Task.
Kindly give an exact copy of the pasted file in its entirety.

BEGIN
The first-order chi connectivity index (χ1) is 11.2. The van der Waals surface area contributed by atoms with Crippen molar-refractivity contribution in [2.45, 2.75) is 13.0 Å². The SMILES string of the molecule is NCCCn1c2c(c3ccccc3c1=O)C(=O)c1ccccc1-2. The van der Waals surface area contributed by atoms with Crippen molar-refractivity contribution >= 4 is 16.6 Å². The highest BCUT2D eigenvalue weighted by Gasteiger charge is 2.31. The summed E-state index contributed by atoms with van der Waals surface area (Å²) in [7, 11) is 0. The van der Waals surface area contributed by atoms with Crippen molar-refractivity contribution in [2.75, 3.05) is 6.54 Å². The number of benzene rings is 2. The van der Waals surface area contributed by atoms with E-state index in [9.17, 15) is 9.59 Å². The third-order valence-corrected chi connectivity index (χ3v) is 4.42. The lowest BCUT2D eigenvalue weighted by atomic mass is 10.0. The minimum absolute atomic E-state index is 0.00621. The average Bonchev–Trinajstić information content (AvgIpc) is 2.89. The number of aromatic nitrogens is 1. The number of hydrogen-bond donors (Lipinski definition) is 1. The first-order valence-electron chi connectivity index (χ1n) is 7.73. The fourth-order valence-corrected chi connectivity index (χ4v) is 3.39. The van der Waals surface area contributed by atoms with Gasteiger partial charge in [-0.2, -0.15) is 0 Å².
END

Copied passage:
The first-order chi connectivity index (χ1) is 11.2. The van der Waals surface area contributed by atoms with Crippen molar-refractivity contribution in [2.45, 2.75) is 13.0 Å². The SMILES string of the molecule is NCCCn1c2c(c3ccccc3c1=O)C(=O)c1ccccc1-2. The van der Waals surface area contributed by atoms with Crippen molar-refractivity contribution >= 4 is 16.6 Å². The highest BCUT2D eigenvalue weighted by Gasteiger charge is 2.31. The summed E-state index contributed by atoms with van der Waals surface area (Å²) in [7, 11) is 0. The van der Waals surface area contributed by atoms with Crippen molar-refractivity contribution in [2.75, 3.05) is 6.54 Å². The number of benzene rings is 2. The van der Waals surface area contributed by atoms with E-state index in [9.17, 15) is 9.59 Å². The third-order valence-corrected chi connectivity index (χ3v) is 4.42. The lowest BCUT2D eigenvalue weighted by atomic mass is 10.0. The minimum absolute atomic E-state index is 0.00621. The average Bonchev–Trinajstić information content (AvgIpc) is 2.89. The number of aromatic nitrogens is 1. The number of hydrogen-bond donors (Lipinski definition) is 1. The first-order valence-electron chi connectivity index (χ1n) is 7.73. The fourth-order valence-corrected chi connectivity index (χ4v) is 3.39. The van der Waals surface area contributed by atoms with Gasteiger partial charge in [-0.2, -0.15) is 0 Å².